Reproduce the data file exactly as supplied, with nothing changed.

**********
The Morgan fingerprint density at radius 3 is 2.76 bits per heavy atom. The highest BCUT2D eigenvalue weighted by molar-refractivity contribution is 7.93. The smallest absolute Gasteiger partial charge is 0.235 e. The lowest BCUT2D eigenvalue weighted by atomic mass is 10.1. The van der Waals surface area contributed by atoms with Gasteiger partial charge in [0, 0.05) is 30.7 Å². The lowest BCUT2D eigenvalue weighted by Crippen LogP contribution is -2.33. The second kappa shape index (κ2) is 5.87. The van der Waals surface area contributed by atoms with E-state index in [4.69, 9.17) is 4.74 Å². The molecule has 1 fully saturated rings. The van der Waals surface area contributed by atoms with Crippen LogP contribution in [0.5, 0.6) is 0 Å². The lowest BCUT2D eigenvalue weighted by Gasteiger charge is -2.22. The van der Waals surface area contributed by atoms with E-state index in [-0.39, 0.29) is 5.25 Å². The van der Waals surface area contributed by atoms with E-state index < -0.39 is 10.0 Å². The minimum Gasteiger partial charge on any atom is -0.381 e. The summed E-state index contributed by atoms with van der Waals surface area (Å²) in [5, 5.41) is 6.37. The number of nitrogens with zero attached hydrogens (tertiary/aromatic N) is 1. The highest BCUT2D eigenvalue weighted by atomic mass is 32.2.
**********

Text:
The Morgan fingerprint density at radius 3 is 2.76 bits per heavy atom. The highest BCUT2D eigenvalue weighted by molar-refractivity contribution is 7.93. The smallest absolute Gasteiger partial charge is 0.235 e. The lowest BCUT2D eigenvalue weighted by atomic mass is 10.1. The van der Waals surface area contributed by atoms with Gasteiger partial charge in [0, 0.05) is 30.7 Å². The lowest BCUT2D eigenvalue weighted by Crippen LogP contribution is -2.33. The second kappa shape index (κ2) is 5.87. The van der Waals surface area contributed by atoms with E-state index in [4.69, 9.17) is 4.74 Å². The molecule has 1 fully saturated rings. The van der Waals surface area contributed by atoms with Crippen LogP contribution in [0.5, 0.6) is 0 Å². The lowest BCUT2D eigenvalue weighted by Gasteiger charge is -2.22. The van der Waals surface area contributed by atoms with E-state index in [-0.39, 0.29) is 5.25 Å². The van der Waals surface area contributed by atoms with E-state index < -0.39 is 10.0 Å². The minimum Gasteiger partial charge on any atom is -0.381 e. The summed E-state index contributed by atoms with van der Waals surface area (Å²) in [5, 5.41) is 6.37. The number of nitrogens with zero attached hydrogens (tertiary/aromatic N) is 1. The highest BCUT2D eigenvalue weighted by atomic mass is 32.2.